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Fran├žois Jacob and genetics


Acceptance of the paper
Sydney Brenner Scientist
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[Q] Sydney, just why did you wait for Watson's paper?

Well, we gathered from communication with Matt Meselson that it was a matter of weeks that they would produce their results. We knew they didn't… they hadn't done the sort of experiments that we had done, because what we had decided to go for was a really definitive one which would demonstrate that new RNA was added to old ribosomes. And their experiments involved in showing there was an RNA fraction that was on ribosomes. They did this by a sucrose gradient technique. As it happened our paper sat around for a few months, because I think… and… but it doesn't matter. As far as we're concerned, it was I think the experiment had its own intrinsic value, and in fact what to me, you know, was not reproduced by the Watson was in fact the… the logical depth of our argument. And now that seems ridiculous that we would try to exclude, you know, other models. And in fact, as I recall, you know, this kind of style of saying, 'We propose three models', you know, and this I… later on in… in life, someone got up at a meeting and said, 'I wish to propose two models: model A and model B'. And he said… 'Well,' he said, 'either model A is right or model B is right.' And I said, 'You've forgotten there's a third alternative'. He said, 'What's that?' I said, 'Both could be wrong', you see. So we thought we had done the exhaustive enumeration of the current possibilities. But of course that experiment came at the right time.

[Q] Was it accepted at once?

Oh, yes. I know that Arthur Kornberg did not like to accept it. Soon after giving this… doing this work at Cal Tech, I went up to Stanford to give a lecture and I received a long lecture, a fatherly lecture, from Arthur Kornberg – which irritated me, I have to say – telling me I didn't understand intermediary metabolism. And I can remember being quite annoyed and giving him, you know, the kind of child's four year old explanation, or the explanation for four year olds of the difference between the apparent and the true base composition which does not depend on pools. You see, most biochemists said, 'Well, this could be affected by the pool size and the labelling of it by the tracer'. But you can show that it isn't. The only thing that can affect it is if it isn't random. And that's an assumption which we said, but pool size doesn't matter at all, so… However, it did take a lot of time to jar people out of this, and also to jar them out of the idea that you could actually do an experiment like this and take it as evidence. You know, you could actually say, 'Look, these are old ribosomes', and… and get people to accept the… the actual style of the experiment. See, that's another… it's very popular these days to have an experiment done in a certain style and then every paper has to be written in that style and you aren't allowed to publish a paper until you've fulfilled this. So there was a time that unless you had a sucrose gradient of something, you couldn't publish a paper. There was another time that you had to show a heteroduplex in an electron microscope and if you didn't have this… you know, I thought one day that I would make one of these things out of rope on a beach and just photograph it and just say, 'I've done the heteroduplex – there it is'. But I find that this is… this is the thing. So nobody had ever done a paper which involved, you know, isotope 13C and 15N in this form. And I think at those days that… that got into Nature and specified what it was.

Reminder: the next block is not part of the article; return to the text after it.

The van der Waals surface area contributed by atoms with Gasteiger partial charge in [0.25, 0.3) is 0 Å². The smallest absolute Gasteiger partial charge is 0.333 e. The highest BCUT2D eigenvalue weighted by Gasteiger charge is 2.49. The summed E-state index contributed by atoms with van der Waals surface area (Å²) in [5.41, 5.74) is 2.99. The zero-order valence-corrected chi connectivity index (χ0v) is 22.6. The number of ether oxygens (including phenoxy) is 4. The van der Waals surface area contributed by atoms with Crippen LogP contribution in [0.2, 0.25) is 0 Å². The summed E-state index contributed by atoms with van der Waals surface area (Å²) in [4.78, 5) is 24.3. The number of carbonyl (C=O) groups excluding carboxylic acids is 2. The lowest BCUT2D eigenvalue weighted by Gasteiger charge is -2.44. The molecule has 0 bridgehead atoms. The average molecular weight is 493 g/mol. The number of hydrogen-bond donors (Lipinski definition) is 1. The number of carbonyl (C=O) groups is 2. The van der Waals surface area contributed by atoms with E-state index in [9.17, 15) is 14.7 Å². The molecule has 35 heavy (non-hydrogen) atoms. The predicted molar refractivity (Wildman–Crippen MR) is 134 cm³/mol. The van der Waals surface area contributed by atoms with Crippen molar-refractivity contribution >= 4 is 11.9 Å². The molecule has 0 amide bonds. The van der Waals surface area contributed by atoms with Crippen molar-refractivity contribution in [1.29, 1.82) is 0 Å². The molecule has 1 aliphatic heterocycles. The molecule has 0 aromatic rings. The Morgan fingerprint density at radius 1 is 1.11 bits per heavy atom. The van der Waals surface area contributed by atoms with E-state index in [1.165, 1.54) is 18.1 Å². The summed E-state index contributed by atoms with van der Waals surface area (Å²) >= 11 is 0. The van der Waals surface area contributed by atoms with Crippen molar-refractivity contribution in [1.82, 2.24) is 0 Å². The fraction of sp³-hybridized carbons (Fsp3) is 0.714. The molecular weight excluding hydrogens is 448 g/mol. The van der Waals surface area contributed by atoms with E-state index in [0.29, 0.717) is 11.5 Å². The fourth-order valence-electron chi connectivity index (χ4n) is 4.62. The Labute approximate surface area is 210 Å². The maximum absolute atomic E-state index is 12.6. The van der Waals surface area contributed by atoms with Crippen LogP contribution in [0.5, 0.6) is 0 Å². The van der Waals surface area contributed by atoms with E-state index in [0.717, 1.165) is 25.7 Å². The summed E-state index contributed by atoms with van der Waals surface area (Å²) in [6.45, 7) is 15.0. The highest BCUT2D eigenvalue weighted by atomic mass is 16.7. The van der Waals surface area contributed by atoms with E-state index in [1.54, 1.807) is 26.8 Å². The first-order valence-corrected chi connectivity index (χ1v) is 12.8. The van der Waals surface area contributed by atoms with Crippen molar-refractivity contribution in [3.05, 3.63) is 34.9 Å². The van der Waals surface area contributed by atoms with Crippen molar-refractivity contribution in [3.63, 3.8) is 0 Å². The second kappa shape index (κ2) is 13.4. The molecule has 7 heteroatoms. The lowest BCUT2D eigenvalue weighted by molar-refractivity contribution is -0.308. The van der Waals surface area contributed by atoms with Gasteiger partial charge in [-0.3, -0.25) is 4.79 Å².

South African Sydney Brenner (1927-2019) was awarded the Nobel Prize in Physiology or Medicine in 2002. His joint discovery of messenger RNA, and, in more recent years, his development of gene cloning, sequencing and manipulation techniques along with his work for the Human Genome Project have led to his standing as a pioneer in the field of genetics and molecular biology.

Listeners: Lewis Wolpert

Lewis Wolpert is Professor of Biology as Applied to Medicine in the Department of Anatomy and Developmental Biology of University College, London. His research interests are in the mechanisms involved in the development of the embryo. He was originally trained as a civil engineer in South Africa but changed to research in cell biology at King's College, London in 1955. He was made a Fellow of the Royal Society in 1980 and awarded the CBE in 1990. He was made a Fellow of the Royal Society of Literature in 1999. He has presented science on both radio and TV and for five years was Chairman of the Committee for the Public Understanding of Science.



Listen to Lewis Wolpert at Web of Stories



Tags: Cal Tech, California Institute of Technology, Stanford University, Nature, James Watson, Matthew Meselson, Arthur Kornberg

Duration: 4 minutes, 35 seconds

Date story recorded: April-May 1994

Date story went live: 24 January 2008